Unfair trade practices bill faces last chance next week, warns De Castro

De Castro: “If we don’t have a mandate next week, forget this directive.” [European Parliament]

Next week’s European Parliament vote on the proposed unfair trade practices (UTPs) directive is crucial as there will be no time to pass the bill in this legislature in the event of a non-approval, the MEP piloting the file has warned.

Speaking at a EURACTIV event on 16 October, socialist MEP Paolo De Castro, who is also the rapporteur on the issue, stressed that EU lawmakers should act quickly.

“Because if we lose time, we will lose this window of opportunity for the UTPs and I want to be clear with you about that today,” De Castro emphasised.

“If we don’t have a mandate next week, forget this directive,” he added.

The European Commission presented its much-awaited proposals for a directive to tackle UTPs in the food supply chain last April. EU farmers say they receive on average 21% of the share of the value of agricultural products while 28% goes to processors and 51% to retailers.

Debate on the scope of unfair trade practices heats up in EU Parliament

The final scope of the European Commission’s proposals on unfair trade practices (UTPs) in the EU food supply chain has divided stakeholders, as it has not been decided yet if large companies should also be included in the legislation, in addition to small and medium firms.

The Italian MEP explained that if it doesn’t pass in Parliament next week, the next session will be in November, meaning that trilogues could only start in December, in the final days of the Austrian EU Presidency.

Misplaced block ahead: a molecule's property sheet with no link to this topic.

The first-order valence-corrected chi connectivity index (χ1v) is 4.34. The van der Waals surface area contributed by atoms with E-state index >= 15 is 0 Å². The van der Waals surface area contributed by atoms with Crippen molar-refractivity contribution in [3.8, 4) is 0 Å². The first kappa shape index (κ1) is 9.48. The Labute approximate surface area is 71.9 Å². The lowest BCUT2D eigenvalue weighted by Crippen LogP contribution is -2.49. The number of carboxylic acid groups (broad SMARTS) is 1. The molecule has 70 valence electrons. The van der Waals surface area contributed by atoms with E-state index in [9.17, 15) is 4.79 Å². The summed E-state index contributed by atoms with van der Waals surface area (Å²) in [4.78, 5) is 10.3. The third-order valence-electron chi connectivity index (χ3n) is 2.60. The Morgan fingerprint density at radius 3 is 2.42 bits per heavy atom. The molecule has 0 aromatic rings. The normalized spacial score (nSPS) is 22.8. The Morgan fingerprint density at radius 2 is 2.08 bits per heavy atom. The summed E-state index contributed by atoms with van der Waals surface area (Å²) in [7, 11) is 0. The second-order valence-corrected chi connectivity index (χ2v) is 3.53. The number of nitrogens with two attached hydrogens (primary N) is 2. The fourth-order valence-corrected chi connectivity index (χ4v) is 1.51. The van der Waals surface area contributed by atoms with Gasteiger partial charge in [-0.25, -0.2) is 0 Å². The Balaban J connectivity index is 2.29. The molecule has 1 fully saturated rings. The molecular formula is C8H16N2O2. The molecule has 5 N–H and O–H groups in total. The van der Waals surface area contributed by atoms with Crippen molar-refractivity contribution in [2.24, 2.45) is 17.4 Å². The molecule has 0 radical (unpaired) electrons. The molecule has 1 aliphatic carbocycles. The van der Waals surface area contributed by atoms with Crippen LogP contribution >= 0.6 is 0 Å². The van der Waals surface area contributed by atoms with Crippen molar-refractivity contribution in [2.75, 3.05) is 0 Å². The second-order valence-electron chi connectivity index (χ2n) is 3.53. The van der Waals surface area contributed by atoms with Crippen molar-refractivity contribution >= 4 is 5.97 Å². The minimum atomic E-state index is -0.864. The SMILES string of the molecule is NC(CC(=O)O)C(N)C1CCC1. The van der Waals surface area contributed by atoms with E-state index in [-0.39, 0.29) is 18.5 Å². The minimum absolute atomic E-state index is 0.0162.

“We will, therefore, have to start from scratch with the new Romanian EU Presidency and the last EU Parliament plenary will be in March.”

The agriculture committee of the European Parliament recently approved draft proposals on UTPs with 38 votes in favour, 4 votes against and 2 abstentions.

The draft bill will now be voted in the plenary aiming to get EU lawmakers’ approval for negotiations with EU ministers.

“I very much hope that there will be a strong majority as it was in the agriculture committee vote. More than 85% voted in favor, meaning there should be a large majority even in the plenary vote,” De Castro said.

De Castro said that he had worked with the Austrian Presidency to speed up the procedures and they had already fixed three trilogue meetings; One next week just after the vote and further sessions on 7 and 21 November.

58 proposed UTPs

De Castro explained that while the European Commission proposed 8 UTPs in the list, the Parliament currently proposes 58.

“There are some amendments that go too far compared to the original proposal of the EU executive. I don’t think we could have 58 UTPs on board, we could maybe add some more and I hope Council will include them but not really 58. In the EU everyone knows about this procedure, but outside not and they’re worried,” he noted.

“This is the reason we prepare the compromise amendments (CAs) and we have a large number of groups on board,” he added, noting all shadow rapporteurs support he CAs.

He said some groups continued to argue that the Parliament’s position was too radical, a tactic, said De Castro, that is designed to stop the directive.

With the proposals, the EU aims to correct the imbalances in the food supply chain created by large operators against trading partners with weak bargaining power, such as individual farmers.

However, several MEPs, farmers and the industry are pushing for all suppliers, including large multinational companies, to be included in the legislation. But retailers oppose this.

For De Castro, the scope should be expanded to all operators. “Unfair is unfair without any dimension limit. We have 20 national laws on UTPs in Europe in different member states. All these national laws have no limits, so why there must be limits in the directive?” he wondered.

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